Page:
Some of my initial experiences in these buses made me quite emotional! For example, once when I was travelling with my wife a person started distributing prasad of Tuesday. Suddenly we felt as if we were the part of a family: it was almost as if we were well looked after and taken care of!

Another experience of those initial days makes me feel proud to this day and made my workout chores in Jhansi worth all the hard work that I put into them!

During my initial tryst with these buses, I was going to my office in a chartered Bus. I was standing, with my hand firmly holding the bar overhead. I used to be very proud of my grip, and was quite certain that nobody could disengage it; but I was not aware that it was going to be tested that day! The bus was moving with fairly high speed, not that anybody was unhappy with the fact, all of us being in a mood to reach workplace as early as possible! Suddenly the bus driver applied brakes, and a shockwave went within the bus from front to the rear. Everyone was jolted wherever he or she was standing; with many passengers falling over each other.

I, with my firm grip, was not moved much, physically I mean. But there was a plump lady standing next to me. She got hold of my free arm, yet she fell down the stairs of the bus, still holding me in her panic. However, I did not lose my grip, she got hold of herself, and by dragging herself up the stairs with the help of my arm, she again got back to her feet…and thanked me! Later on I heard her telling one of her friends that she was saved due to my grip, since she weighed more than 80 kilos in weight!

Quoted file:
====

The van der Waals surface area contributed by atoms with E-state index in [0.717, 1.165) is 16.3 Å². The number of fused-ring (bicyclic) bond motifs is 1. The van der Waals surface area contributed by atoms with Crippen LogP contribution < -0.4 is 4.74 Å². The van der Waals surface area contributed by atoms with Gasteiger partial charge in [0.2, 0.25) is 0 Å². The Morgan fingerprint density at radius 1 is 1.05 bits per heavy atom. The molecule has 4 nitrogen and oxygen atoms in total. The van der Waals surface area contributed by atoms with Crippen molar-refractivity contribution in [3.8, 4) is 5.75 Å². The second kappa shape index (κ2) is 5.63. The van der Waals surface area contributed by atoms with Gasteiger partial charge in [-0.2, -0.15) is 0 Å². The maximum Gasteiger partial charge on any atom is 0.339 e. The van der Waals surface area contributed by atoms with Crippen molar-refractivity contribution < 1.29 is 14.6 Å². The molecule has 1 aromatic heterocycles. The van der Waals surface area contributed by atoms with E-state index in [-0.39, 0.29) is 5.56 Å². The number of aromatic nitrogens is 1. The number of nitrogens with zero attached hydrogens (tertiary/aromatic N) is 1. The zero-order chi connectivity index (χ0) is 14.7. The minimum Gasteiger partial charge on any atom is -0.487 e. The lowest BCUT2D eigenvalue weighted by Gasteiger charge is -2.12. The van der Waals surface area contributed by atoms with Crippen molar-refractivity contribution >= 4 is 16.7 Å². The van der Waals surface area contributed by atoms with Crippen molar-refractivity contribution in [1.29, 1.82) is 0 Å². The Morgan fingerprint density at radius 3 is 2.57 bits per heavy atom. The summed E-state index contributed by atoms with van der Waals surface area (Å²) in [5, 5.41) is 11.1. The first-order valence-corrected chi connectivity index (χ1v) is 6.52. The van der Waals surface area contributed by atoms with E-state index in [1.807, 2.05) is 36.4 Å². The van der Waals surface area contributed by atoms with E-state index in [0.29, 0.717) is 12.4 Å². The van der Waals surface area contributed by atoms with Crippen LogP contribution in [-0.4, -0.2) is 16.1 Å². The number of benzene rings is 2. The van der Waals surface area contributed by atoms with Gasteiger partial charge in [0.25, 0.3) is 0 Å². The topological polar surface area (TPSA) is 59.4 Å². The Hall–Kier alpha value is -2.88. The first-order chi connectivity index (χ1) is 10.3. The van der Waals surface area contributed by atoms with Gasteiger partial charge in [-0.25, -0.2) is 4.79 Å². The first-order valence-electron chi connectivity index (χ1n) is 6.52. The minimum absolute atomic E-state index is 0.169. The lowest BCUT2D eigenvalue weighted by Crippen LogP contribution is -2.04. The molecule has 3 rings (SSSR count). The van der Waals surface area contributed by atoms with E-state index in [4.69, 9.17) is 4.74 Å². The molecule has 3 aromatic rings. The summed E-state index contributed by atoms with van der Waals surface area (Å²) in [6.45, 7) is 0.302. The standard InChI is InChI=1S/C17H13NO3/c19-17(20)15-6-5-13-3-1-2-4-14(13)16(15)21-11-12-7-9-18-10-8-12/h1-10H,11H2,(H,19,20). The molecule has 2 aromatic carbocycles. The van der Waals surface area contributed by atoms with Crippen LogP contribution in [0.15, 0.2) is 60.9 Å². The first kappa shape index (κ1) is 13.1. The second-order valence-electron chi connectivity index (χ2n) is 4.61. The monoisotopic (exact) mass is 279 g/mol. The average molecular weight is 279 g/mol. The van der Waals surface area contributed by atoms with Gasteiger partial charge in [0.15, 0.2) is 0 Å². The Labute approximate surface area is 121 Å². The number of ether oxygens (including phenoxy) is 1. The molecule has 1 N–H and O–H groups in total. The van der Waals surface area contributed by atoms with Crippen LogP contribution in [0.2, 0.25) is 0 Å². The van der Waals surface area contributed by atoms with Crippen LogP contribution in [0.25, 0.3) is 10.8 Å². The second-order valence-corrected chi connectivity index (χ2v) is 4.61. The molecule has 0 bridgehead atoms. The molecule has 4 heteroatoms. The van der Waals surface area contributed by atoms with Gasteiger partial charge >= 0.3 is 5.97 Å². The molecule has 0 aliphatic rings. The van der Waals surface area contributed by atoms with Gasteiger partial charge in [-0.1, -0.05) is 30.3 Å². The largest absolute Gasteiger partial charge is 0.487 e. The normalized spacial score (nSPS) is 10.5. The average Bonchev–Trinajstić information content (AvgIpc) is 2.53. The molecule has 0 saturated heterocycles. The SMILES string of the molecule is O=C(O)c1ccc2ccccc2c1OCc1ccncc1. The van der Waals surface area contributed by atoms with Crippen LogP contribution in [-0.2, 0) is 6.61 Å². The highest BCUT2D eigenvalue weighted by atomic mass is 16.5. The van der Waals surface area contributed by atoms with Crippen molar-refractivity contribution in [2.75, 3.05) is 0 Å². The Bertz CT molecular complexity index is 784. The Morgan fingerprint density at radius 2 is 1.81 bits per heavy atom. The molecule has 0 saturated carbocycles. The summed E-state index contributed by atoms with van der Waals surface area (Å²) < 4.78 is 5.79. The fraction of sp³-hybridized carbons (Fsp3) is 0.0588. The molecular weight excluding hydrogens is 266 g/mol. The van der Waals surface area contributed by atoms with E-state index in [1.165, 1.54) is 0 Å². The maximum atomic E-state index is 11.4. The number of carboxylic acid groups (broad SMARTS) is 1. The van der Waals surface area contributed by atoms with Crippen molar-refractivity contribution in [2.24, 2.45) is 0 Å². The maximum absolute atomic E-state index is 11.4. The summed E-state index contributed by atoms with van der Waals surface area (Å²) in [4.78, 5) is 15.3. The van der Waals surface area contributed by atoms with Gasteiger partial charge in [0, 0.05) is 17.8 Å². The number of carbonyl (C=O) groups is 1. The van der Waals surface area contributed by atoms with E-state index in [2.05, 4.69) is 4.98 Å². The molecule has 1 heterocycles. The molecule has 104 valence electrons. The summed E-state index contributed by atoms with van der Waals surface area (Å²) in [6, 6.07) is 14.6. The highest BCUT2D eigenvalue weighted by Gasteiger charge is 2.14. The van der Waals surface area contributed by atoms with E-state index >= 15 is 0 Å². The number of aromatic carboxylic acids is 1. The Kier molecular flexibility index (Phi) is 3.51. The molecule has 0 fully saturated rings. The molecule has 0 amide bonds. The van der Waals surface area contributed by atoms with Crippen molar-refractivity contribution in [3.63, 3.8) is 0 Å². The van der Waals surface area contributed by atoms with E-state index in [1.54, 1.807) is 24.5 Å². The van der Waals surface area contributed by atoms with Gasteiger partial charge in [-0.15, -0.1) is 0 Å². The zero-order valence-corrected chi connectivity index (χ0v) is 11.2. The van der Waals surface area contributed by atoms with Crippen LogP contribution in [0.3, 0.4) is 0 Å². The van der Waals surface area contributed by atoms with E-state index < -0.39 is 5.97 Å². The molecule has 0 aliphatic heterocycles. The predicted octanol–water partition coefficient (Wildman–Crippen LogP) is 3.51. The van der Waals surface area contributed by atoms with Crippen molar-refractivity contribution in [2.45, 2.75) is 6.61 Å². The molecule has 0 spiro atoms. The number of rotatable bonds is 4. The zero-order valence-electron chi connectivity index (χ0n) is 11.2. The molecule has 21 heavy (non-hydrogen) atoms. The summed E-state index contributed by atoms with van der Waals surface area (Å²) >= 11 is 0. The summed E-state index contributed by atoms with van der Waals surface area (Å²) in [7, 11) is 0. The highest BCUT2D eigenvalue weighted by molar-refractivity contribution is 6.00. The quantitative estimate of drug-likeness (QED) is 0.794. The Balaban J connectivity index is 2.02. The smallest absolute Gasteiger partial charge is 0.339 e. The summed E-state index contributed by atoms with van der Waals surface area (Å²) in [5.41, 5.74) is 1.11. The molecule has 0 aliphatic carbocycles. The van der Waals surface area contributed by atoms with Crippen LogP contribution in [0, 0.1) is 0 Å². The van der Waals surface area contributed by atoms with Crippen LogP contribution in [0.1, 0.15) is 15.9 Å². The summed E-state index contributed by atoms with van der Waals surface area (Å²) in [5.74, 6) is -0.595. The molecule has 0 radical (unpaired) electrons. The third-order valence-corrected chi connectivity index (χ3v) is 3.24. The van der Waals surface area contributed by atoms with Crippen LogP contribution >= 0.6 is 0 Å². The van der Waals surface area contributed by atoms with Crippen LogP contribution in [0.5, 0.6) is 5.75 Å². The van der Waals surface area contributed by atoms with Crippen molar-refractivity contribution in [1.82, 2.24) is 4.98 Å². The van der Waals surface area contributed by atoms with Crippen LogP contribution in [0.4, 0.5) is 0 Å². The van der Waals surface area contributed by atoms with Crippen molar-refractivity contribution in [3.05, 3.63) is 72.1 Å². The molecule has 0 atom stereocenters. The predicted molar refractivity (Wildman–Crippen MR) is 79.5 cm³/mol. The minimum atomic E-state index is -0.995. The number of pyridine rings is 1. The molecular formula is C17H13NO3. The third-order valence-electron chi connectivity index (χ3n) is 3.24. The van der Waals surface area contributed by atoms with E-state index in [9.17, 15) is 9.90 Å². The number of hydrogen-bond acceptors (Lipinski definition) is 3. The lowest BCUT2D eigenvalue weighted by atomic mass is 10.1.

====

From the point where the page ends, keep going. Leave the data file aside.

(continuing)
Did I feel proud!

Travelling has always been an exciting activity for me – even if it is a simple commute to my workplace! The changing scene outside the window always catches my imagination and sets my mind on fire.

An activity that gels well with travelling is reading a book. I have finished so many books while travelling – mostly while commuting to and from work.

An interesting place to observe people, and how they pass the commuting time is inside the Mumbai’s Metro trains – the old ones! The variety that I observed there is simply marvellous. Besides the most obvious activity – sleeping! – that people indulge in there is another one that seems to occupy man’s fancy- playing cards. Generally the office bag is converted into a makeshift table – no mater whether you are standing or sitting – ways can be devised to keep the bag steady – on somebody’s lap, on two arms from two participants in the game. The owners of the arms will keep on changing, to share the burden – but the game must go on!

Then you find bhajan tolis, groups of people singing religious songs – in various languages.

While commuting in Mumbai locals of yore I began wondering the kind of skills that can be woken up in you by the mere act of commuting. Some commuters have become experts in judging the names of the local stations by their smells, and others by their sounds! The sensory skills are really important for survival, and surviving the local commute in Mumbai’s locals was a skill that had to be learnt over a period of time.

But that is a separate subject…more on it some other time!